Why liberals should listen to the pope

I am always amazed at how nearly universal is the poor reception the Pope gets from liberal elites. The man is one of the greatest living intellects in the world. He is careful, patient and charitable. He holds various positions (political and cultural) that liberals typically embrace. To boot, he is from the haunts (academia) of so many of his most outspoken critics. But none of this seems to cut through the latent anti-Catholic biases of secularists, nor override the absolute status of their sexual ideologies.
But I hope that, as the Pope comes to England (which is arguably not only the most post-Christian state in Europe but also the most openly hostile to Christianity), liberals will manage to listen to one of the central messages of his papacy – the dangers of the “dictatorship of relativism”.
This article makes the point.
“Moral relativism has become a kind of intellectual disease, weakening the vitality and self-confidence of Europe and the west. Left unchecked, it will destroy us, because it removes our power to resist the distortion of our values, erosion of our liberty and, ultimately, threats to our democratic way of life.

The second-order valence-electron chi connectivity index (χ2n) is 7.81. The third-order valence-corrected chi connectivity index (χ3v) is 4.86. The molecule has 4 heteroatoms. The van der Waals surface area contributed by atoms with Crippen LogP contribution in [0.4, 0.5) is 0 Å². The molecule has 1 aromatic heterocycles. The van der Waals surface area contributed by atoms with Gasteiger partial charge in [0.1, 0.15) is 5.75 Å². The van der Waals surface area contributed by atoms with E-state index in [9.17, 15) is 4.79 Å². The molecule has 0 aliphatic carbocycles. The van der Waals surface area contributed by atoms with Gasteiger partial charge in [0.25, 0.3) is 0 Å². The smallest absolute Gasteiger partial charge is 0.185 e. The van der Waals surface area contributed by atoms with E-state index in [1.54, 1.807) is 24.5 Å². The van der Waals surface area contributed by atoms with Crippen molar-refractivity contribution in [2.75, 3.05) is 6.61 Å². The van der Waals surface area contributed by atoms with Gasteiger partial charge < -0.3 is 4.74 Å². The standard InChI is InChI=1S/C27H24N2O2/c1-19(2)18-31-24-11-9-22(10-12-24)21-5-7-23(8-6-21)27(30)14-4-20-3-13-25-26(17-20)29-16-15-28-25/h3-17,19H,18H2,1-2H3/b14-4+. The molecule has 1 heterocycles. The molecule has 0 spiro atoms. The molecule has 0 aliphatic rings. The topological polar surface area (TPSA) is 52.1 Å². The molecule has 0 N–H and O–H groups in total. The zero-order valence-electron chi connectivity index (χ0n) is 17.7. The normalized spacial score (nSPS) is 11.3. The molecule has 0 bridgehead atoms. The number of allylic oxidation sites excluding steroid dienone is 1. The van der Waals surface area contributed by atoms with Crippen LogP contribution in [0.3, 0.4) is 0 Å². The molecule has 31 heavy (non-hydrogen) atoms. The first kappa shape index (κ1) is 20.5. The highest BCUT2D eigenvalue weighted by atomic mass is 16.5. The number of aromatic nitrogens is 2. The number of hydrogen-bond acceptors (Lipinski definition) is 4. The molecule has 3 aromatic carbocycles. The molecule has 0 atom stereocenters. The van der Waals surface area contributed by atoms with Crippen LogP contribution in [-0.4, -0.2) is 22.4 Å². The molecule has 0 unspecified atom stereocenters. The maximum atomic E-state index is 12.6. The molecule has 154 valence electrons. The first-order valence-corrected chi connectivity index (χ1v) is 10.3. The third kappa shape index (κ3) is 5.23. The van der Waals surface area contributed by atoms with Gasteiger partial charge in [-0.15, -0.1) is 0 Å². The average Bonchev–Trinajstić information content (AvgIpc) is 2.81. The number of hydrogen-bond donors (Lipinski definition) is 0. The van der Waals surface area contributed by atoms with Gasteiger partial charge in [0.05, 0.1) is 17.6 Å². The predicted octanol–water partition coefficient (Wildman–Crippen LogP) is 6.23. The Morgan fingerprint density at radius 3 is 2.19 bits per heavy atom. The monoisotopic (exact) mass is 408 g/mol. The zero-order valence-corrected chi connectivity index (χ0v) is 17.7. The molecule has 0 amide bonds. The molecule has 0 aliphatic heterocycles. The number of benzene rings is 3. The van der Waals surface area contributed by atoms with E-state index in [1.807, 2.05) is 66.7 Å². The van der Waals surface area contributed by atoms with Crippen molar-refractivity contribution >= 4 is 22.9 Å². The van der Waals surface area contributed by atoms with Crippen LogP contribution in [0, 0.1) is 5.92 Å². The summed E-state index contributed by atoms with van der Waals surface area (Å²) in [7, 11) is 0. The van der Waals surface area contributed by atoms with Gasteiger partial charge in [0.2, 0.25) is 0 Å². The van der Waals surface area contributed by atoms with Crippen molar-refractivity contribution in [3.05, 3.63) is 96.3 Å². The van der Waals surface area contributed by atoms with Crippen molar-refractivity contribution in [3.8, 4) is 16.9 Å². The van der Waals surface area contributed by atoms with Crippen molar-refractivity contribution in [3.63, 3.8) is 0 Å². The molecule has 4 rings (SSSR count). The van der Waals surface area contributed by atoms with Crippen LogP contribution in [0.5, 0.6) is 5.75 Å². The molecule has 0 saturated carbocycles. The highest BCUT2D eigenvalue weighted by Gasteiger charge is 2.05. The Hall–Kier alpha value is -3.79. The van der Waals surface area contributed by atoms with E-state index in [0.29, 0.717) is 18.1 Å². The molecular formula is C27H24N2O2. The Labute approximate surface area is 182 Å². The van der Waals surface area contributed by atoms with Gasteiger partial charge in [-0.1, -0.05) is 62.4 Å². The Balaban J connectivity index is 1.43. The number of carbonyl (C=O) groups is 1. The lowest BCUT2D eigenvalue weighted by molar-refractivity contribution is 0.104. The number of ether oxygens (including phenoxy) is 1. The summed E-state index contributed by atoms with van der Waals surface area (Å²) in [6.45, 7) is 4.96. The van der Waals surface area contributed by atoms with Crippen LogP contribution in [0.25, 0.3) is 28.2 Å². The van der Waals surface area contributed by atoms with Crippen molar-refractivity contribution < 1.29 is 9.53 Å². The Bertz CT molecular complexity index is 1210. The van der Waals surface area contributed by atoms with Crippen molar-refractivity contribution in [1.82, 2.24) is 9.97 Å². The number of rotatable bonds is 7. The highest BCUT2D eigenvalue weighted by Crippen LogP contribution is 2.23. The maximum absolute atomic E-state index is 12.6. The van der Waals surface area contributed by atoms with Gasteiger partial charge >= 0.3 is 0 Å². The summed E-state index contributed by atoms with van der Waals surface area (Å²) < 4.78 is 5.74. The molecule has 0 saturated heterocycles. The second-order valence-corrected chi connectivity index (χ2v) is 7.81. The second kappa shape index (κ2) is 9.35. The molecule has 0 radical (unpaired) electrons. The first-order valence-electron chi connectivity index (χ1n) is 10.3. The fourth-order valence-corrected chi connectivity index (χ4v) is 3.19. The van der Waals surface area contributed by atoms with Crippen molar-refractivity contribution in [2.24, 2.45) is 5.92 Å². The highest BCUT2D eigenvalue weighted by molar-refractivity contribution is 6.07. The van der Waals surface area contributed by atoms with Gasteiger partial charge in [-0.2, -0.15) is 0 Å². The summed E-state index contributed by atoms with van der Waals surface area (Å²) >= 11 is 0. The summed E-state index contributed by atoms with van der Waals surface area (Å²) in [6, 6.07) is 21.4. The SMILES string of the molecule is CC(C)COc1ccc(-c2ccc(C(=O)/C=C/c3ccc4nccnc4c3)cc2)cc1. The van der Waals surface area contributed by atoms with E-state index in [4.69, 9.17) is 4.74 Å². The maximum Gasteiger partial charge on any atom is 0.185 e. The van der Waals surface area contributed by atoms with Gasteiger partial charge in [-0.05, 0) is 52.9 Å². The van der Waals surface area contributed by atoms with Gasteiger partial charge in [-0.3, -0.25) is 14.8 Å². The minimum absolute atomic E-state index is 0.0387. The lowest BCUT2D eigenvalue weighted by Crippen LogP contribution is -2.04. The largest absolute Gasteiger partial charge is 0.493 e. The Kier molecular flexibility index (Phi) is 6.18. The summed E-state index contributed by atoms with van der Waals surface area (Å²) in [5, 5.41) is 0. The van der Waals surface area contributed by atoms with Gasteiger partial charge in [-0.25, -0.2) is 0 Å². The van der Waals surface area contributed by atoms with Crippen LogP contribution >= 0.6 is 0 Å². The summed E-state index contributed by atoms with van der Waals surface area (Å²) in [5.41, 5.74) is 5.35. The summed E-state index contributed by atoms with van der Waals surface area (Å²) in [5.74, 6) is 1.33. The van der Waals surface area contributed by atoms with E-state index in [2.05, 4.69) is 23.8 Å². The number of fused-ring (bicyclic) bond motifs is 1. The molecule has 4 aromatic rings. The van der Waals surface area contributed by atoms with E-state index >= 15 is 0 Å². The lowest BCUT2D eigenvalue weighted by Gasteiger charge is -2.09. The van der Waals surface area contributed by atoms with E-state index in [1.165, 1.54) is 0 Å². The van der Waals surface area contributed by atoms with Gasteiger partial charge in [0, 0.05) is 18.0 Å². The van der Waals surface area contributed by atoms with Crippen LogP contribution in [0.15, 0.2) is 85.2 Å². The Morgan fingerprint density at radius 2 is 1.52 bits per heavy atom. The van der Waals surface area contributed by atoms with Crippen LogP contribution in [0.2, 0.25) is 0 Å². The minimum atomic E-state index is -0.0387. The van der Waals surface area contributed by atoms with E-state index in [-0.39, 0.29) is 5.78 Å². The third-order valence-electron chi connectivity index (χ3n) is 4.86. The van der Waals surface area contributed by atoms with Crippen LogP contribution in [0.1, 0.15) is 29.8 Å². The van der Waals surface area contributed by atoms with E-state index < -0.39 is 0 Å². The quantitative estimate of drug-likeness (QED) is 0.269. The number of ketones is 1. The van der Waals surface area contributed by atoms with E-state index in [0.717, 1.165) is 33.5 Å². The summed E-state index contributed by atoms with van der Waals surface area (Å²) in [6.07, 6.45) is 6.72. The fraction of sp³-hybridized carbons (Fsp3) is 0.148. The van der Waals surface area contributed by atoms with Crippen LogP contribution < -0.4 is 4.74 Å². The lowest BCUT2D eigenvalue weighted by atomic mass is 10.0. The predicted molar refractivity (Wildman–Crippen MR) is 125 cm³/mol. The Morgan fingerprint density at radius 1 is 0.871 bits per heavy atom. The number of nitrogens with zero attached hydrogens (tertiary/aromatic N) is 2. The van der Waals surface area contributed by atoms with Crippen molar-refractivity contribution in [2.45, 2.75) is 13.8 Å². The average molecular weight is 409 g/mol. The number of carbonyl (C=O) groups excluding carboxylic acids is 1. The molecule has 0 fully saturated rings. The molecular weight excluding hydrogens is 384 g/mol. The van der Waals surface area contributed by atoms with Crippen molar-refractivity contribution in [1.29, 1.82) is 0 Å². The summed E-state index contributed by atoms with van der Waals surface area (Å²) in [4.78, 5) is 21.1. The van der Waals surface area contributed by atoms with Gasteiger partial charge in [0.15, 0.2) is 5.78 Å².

To Britons, schooled in scepticism, this can seem alien, obscure, even threatening. Yet, as an intellectual, Pope Benedict believes that ideas have consequences and that bad ideas can lead to the crushing of the individual. These themes are central to his papacy and will, without question, inform what he says during his visit.
Speaking on the weekend when we officially celebrate the 70th anniversary of the Battle of Britain will be deeply symbolic. He knows that the triumph of British freedom assisted his liberation as a German. His message will be clear: the conscience of the individual is the foundation of democracy. Even those who are not Catholic should welcome the Pope’s state visit to Britain and leave any unexamined anti-Catholic prejudice where it belongs – in the decayed ghettos of Glasgow or the dreary backstreet murals of Ulster.”

About Kleiner

Associate Vice Provost and Assistant Professor of Philosophy at Utah State University. I teach across the curriculum, but am most interested in continental philosophy, ancient and medieval philosophy as well as Catholic thought, all of which might be summed up as an interest in the ressourcement tradition (returning in order to make progress). I also enjoy spending time thinking about liberal education and its ends.
This entry was posted in Catholic thought/religion/culture, Polis (politics, culture). Bookmark the permalink.

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